Ozzy Osbourne has nothing to hide. That's been proven by the MTV reality show, ''The Osbournes," in which his crazed home life was splashed on the screen. And it is confirmed again in the new box set, ''Prince of Darkness," where Ozzy comments on each song with an honesty that avoids the careful image burnishing of some career compilations.
The four-CD, 52-song set, in stores today, establishes Ozzy's solo credentials apart from his Black Sabbath period. The metal-based music is better than some people might remember it -- and his written annotations are a bold and brassy highlight. He says that ''Suicide Solution" is his ''most controversial" tune, but adds that it was ''about drinking yourself to death -- I was not condoning suicide." That serious remark is offset elsewhere by some fuzzy-headed Ozzy-isms that will have his fans laughing. He even confesses of ''Won't Be Coming Home (S.I.N.)" that ''I must've been stoned because I don't remember recording this one at all."
Diehard fans will be thrilled by some of the demos, B-sides, and live tracks, but even occasional listeners should be impressed by a full CD of previously unreleased, newly recorded covers of songs he loved as a youth. Toning down some of the wailing histrionics of his metal material, Ozzy does justice to the Beatles's ''In My Life," John Lennon's ''Working Class Hero," the Rolling Stones's ''Sympathy for the Devil" (with pedal steel whiz Robert Randolph), Buffalo Springfield's ''For What It's Worth," Mott the Hoople's ''All the Young Dudes" (with Ian Hunter on vocals), and Mountain's ''Mississippi Queen," with Leslie West guesting. The guitarist on most of the sessions is Jerry Cantrell of Alice in Chains, another in a series of excellent axmen with whom Ozzy has performed.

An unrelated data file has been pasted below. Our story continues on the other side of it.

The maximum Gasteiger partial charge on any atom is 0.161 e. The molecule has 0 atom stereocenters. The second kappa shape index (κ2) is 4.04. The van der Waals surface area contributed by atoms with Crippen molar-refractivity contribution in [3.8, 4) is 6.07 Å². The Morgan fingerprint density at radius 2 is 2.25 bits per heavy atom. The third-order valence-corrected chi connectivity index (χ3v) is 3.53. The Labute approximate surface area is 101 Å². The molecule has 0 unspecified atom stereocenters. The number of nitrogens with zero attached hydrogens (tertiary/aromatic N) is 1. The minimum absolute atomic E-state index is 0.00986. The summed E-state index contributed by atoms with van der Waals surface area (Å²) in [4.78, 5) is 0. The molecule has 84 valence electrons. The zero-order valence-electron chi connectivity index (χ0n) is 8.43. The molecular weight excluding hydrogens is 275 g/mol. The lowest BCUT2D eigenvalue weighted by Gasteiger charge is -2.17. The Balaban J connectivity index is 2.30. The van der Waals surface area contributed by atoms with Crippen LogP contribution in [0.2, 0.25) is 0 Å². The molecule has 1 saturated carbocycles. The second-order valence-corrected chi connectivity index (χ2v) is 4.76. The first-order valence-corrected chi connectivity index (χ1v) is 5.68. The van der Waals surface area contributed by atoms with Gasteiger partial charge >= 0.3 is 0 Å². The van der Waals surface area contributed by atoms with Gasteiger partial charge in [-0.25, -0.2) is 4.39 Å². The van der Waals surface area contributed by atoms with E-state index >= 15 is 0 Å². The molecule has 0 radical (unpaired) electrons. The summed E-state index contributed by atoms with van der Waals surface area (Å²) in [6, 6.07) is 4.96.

These days, Ozzy often comes across as a lovable buffoon, but the depth of his solo career will surprise people and also show that he's grappled with social issues. The song ''Dreamer" is an eco-conscious track that Ozzy says is his attempt to follow John Lennon's ''Imagine." And a demo of ''Walk on Water" offers this: ''You may say I'm a cynical charlatan/ There I go with my whimsical ways again," before concluding ''I'm just a man, and I don't walk on water."
Another plus is a CD that gathers music he recorded for movie soundtracks and TV shows. Some of it is dubious (the version of Steppenwolf's ''Born to Be Wild" with Miss Piggy), but other songs crackle with intensity. These include the Rick Rubin-produced ''Pictures of Matchstick Men" with Type O Negative (made for Howard Stern's ''Private Parts" movie) and the first-time release of Ozzy singing the Bee Gees' ''Stayin' Alive." It proves that this father of heavy metal is also open enough to do a disco tune -- another sign that he has nothing to hide.